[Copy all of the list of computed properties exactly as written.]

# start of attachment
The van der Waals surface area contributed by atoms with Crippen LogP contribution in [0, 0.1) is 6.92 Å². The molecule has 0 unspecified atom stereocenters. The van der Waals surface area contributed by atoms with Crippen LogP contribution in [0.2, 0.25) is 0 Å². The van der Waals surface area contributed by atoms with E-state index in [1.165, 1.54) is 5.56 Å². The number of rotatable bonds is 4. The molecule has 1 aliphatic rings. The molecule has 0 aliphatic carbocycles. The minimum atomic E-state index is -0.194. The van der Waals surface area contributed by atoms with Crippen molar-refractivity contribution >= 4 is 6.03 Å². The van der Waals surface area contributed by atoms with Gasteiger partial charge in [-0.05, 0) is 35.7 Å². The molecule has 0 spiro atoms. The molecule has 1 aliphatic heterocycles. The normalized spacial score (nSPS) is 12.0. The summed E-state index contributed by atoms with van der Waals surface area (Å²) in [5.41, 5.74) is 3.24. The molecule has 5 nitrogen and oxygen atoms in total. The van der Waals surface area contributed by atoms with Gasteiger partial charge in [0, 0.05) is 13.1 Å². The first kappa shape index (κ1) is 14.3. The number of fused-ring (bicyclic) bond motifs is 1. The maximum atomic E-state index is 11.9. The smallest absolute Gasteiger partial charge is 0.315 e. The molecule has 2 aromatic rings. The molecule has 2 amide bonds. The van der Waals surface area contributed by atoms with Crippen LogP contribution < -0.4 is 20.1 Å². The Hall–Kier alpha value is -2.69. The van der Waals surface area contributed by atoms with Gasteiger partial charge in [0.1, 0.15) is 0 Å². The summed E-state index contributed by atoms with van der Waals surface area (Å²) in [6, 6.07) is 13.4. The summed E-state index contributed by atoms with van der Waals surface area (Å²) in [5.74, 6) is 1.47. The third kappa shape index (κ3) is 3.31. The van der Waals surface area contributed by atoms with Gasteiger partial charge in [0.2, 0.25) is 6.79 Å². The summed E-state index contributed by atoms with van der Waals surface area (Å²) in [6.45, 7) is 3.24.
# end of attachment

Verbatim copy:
The van der Waals surface area contributed by atoms with Crippen LogP contribution in [0, 0.1) is 6.92 Å². The molecule has 0 unspecified atom stereocenters. The van der Waals surface area contributed by atoms with Crippen LogP contribution in [0.2, 0.25) is 0 Å². The van der Waals surface area contributed by atoms with E-state index in [1.165, 1.54) is 5.56 Å². The number of rotatable bonds is 4. The molecule has 1 aliphatic rings. The molecule has 0 aliphatic carbocycles. The minimum atomic E-state index is -0.194. The van der Waals surface area contributed by atoms with Crippen molar-refractivity contribution >= 4 is 6.03 Å². The van der Waals surface area contributed by atoms with Gasteiger partial charge in [-0.05, 0) is 35.7 Å². The molecule has 0 spiro atoms. The molecule has 1 aliphatic heterocycles. The normalized spacial score (nSPS) is 12.0. The summed E-state index contributed by atoms with van der Waals surface area (Å²) in [5.41, 5.74) is 3.24. The molecule has 5 nitrogen and oxygen atoms in total. The van der Waals surface area contributed by atoms with Gasteiger partial charge in [0, 0.05) is 13.1 Å². The first kappa shape index (κ1) is 14.3. The number of fused-ring (bicyclic) bond motifs is 1. The maximum atomic E-state index is 11.9. The smallest absolute Gasteiger partial charge is 0.315 e. The molecule has 2 aromatic rings. The molecule has 2 amide bonds. The van der Waals surface area contributed by atoms with Crippen LogP contribution < -0.4 is 20.1 Å². The Hall–Kier alpha value is -2.69. The van der Waals surface area contributed by atoms with Gasteiger partial charge in [0.1, 0.15) is 0 Å². The summed E-state index contributed by atoms with van der Waals surface area (Å²) in [6, 6.07) is 13.4. The summed E-state index contributed by atoms with van der Waals surface area (Å²) in [5.74, 6) is 1.47. The third kappa shape index (κ3) is 3.31. The van der Waals surface area contributed by atoms with Gasteiger partial charge in [0.2, 0.25) is 6.79 Å². The summed E-state index contributed by atoms with van der Waals surface area (Å²) in [6.45, 7) is 3.24.